We found love right where we are.
Last Friday Night (yeah we danced on table tops. JK, we absolutely did not. Katy Perry, look at your life, look at your choices), I was complaining about New York to my friend's friend. And we just went to town; venting every frustration that had been boiling up inside us.
For my entire life, I've been hearing: "Renée, you will LOVE New York." This is entirely due to the fact that I am a theatre and travel lover, and am a semi-intelligent/sort-of-worldly human who likes the Wall Street Journal and the New York Times' culture sections.
These opinions do not take into account the following facts: I abhor people taking advantage of one another; I would prefer my sidewalks free of dog shit; I can't live without trees; and I like being alone so that I can think out loud; and I really dislike not being able to see the sky. I hate the crush of endless city all around me, it makes my soul ache for the sky. The skyscrapers encroach on my beloved horizon, blocking me in. One night when I was driving on the highway back home, I realized how much vast expanse of sky was above my head, and how soon I would be back in the prison on the asphalt jungle or concrete jungle or what have you, and I began to weep.
I'll miss you, oh dear, dear sky, I cried.
(Then sighed a little wistful sigh of extreme satisfaction, as I roared down the highway in the sexy family mini-van. There is nothing so satisfactory as indulging in a little melodrama, every once in a while. You feel like the heroine of a Edwardian novel--or perhaps of a Fitzgerald short-story-- and there's something so lovely in just saying: "proportions be damned!" in a devil-may-care manner. You feel like a plucky, reckless bastard; and nothing washes down a shot of emotional aggrandization like a chaser of flippancy. It's very soothing, if but momentarily.)
Most of my prayers, come November, sounded like this:
Dear Lord, I hate New York. Let me just wallow in the fact that it is SO hateful and here's a laundry list of reasons why. I just love the sound of my voice, so I'm just going to keep talking and talking.
P.S. New York sucks. Everyone here likes the Yankees. I am clearly in an alternate universe.
The thrill of exploration wearing thin, the city's imperfections were more readily apparent than its beauties. Each time someone would ask me about New York, I would compare it to Kolkata, and that comparison would sting my conscience like a nettle.
For each time I compared the two cities, I thought of one of my first hot, sweaty, miserable weeks in Kolkata, and, in a black mood of resentment, I stood behind my friend as she unlocked the front gate of the hostel (always a process). Her shirt had emblazoned on the back the words of Martin Luther King Jr., "Darkness cannot drive out darkness; only light can do that. Hate cannot drive out hate; only love can do that." Each time I complained about the inhumanity of the 6 train or the depressing sight of business men rushing past people with nothing, my memory would pinch me, saying: Hey, moron! Remember how "hate does not drive out hate"? Remember that? Still want to complain about the harshness of the bleak city-scape, you self-pitying hypocrite? Unfortunately (or fortunately, depending on the circumstances), I am excellent at ignoring the voice of criticism and persisting stubbornly on my course.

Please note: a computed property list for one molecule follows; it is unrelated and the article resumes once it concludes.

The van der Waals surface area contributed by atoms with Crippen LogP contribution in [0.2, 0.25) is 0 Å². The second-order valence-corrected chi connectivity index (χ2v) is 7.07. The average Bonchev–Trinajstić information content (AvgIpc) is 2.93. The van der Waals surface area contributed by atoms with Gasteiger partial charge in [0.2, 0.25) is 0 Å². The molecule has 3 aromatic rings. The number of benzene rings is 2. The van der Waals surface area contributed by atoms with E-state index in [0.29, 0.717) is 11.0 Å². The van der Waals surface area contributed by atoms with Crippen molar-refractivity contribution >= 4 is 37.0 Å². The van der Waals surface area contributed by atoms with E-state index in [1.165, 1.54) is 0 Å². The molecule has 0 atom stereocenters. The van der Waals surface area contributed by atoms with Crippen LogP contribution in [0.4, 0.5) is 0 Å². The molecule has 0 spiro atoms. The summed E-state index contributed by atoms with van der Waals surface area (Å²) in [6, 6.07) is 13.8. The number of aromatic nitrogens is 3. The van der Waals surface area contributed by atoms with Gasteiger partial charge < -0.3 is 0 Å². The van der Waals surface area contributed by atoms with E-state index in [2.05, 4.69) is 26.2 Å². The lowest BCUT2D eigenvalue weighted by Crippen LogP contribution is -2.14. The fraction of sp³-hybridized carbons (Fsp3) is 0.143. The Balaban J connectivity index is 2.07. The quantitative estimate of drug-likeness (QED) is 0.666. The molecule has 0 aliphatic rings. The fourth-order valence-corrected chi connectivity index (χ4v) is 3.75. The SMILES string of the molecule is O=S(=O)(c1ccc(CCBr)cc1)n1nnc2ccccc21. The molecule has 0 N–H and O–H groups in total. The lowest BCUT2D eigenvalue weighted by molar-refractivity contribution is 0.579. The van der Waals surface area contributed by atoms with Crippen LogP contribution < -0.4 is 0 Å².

Until, one day, on such a cold day, such an undeniably, awful, January-cold day, the conjunction of two events conspired to drive a lesson home to my willful head.
Firstly, I had two lines of an Ed Sheeran song stuck in my head from the moment I woke up, and could not stop singing them the entire day. I was making myself sick, as well as everybody else around me.
Secondly, a man by the subway, on this cold, cold day, the stinging cold sparking tears in his eyes, accepted my loose change with the graciousness of a queen. How could your contribution be not enough; when you are giving it from a desire to help?
As I walked away, my momentary shame lifted by his generous and kind words, the line of the song flashed through my brain once more.
All of a sudden, that night, that street corner, that moment in time--a frozen image, accompanied by the soft lights of the Starbucks on the corner, the green globes of the subway entrances, the serene darkness of the park, the rush of traffic on the busy cross-street, the comforting, overwhelming presence of the church, with mothers and their babies rushing by along with the stoic commuters, and the harsh wind whipping down the hillside--became irreversibly blessed.
It was not the biting cold that brought forth tears in my eyes then; but the sense that I had, instead of refusing to encounter someone in the cold, finally accepted his invitation. That moment of love seemed to signal to a deeper love, deeper than all the easy hatred, that pulled me underneath the surface into a mystery that only that man, on that corner, in that desolate city could provide.
How could it be that such an exquisite love exists?
And yet, it must, or else I think my existence, by now, would have evaporated into waves of hate; if left unchecked by this particular, personal, wild brand of love.